The New Face of Tuberculosis
The most drug-resistant form grabbed the spotlight last week
Andrew Speaker, who sparked a furor last week by hopscotching around Europe despite having a case of extensively drug-resistant tuberculosis (XDR TB), is likely to spend months undergoing treatment at National Jewish Medical and ResearchCenter, a leading respiratory hospital in Denver. The 31-year-old Atlanta attorney, who said that he began traveling before he knew the gravity of his condition, is asymptomatic. But federal officials isolated him after he risked exposing others to the potentially deadly bacteria on two trans-Atlantic flights. Speaker is now beginning treatment that will consist of five antibiotics and possibly lung surgery. "We don't have good drugs for XDR," says Gwen Huitt, Speaker's attending physician at National Jewish. "But it's here, and we're forced to use drugs that aren't very effective."
Officials at the Centers for Disease Control and Prevention say the likelihood that other airline passengers were infected is small, since preliminary tests suggest that Speaker is not highly contagious. Nevertheless, they are tracking down people who sat near him on airplanes to test for TB.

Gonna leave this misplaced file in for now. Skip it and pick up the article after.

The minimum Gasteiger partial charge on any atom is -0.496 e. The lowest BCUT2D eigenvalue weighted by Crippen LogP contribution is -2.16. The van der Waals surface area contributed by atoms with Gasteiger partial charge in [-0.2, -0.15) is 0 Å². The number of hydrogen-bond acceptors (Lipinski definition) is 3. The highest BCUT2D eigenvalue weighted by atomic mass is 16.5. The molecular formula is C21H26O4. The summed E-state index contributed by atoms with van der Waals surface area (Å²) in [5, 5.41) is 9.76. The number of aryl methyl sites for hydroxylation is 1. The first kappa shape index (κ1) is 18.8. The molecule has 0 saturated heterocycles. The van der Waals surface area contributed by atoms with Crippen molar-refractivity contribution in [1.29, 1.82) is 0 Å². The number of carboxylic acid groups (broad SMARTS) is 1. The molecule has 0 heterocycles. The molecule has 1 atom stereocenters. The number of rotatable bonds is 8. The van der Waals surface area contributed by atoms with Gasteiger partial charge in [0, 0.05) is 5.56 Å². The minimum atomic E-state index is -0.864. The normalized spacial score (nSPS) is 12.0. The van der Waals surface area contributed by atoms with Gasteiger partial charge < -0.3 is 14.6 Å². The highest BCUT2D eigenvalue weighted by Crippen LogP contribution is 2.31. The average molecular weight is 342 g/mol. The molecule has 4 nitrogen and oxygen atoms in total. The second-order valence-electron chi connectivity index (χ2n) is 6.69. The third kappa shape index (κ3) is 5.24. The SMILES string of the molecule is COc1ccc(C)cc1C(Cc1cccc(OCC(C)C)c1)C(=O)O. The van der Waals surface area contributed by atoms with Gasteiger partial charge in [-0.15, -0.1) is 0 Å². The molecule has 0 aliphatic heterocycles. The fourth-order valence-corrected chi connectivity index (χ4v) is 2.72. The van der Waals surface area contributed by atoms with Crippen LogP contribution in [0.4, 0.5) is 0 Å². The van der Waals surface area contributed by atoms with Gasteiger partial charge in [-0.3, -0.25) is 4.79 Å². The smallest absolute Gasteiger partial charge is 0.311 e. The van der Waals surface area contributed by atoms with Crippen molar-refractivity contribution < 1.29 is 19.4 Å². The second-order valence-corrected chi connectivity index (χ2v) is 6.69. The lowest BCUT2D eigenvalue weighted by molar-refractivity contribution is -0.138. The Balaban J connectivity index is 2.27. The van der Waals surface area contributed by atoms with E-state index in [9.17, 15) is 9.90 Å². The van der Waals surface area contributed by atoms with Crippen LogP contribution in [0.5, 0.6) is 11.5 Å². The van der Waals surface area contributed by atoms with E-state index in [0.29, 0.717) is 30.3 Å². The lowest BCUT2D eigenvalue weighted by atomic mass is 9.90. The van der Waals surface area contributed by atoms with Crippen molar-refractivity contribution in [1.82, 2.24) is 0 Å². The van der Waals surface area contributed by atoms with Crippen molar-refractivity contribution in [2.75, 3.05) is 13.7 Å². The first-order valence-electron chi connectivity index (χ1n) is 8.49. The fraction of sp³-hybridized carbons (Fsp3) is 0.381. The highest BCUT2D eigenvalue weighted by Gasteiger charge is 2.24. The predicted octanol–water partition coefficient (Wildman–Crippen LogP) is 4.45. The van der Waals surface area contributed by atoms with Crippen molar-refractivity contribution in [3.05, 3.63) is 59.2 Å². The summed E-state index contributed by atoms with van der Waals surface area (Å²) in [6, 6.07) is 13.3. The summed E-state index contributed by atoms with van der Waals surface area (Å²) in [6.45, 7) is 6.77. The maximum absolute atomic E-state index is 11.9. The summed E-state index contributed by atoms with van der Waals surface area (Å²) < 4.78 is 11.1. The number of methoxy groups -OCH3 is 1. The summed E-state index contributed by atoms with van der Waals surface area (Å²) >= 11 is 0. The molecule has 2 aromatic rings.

About a third of the world's population carries the TB bacterium; some 10 percent of those people are actively ill. The disease has become increasingly difficult to treat as the bacterium has grown resistant to available drugs (though the resistant strain does not necessarily spread more easily). The proportion of XDR, currently about 2 percent, seems to be rising. "On a global scale, XDR is a disaster," says Neil Schluger, a tuberculosis expert at Columbia University.
In America, the incidence of TB is at an all-time low, and only 49 cases of XDR have been detected since 1993. But given the frequency of international travel, experts worry about what could be in store for this country. "If we are unable to stem the tide of new patients acquiring these drug-resistant strains abroad, then the incidence will most assuredly rise and propagate in the United States," says Huitt. A few new drugs are in the pipeline. But Huitt and others warn that much faster progress is needed.
This story appears in the June 11, 2007 print edition of U.S. News & World Report.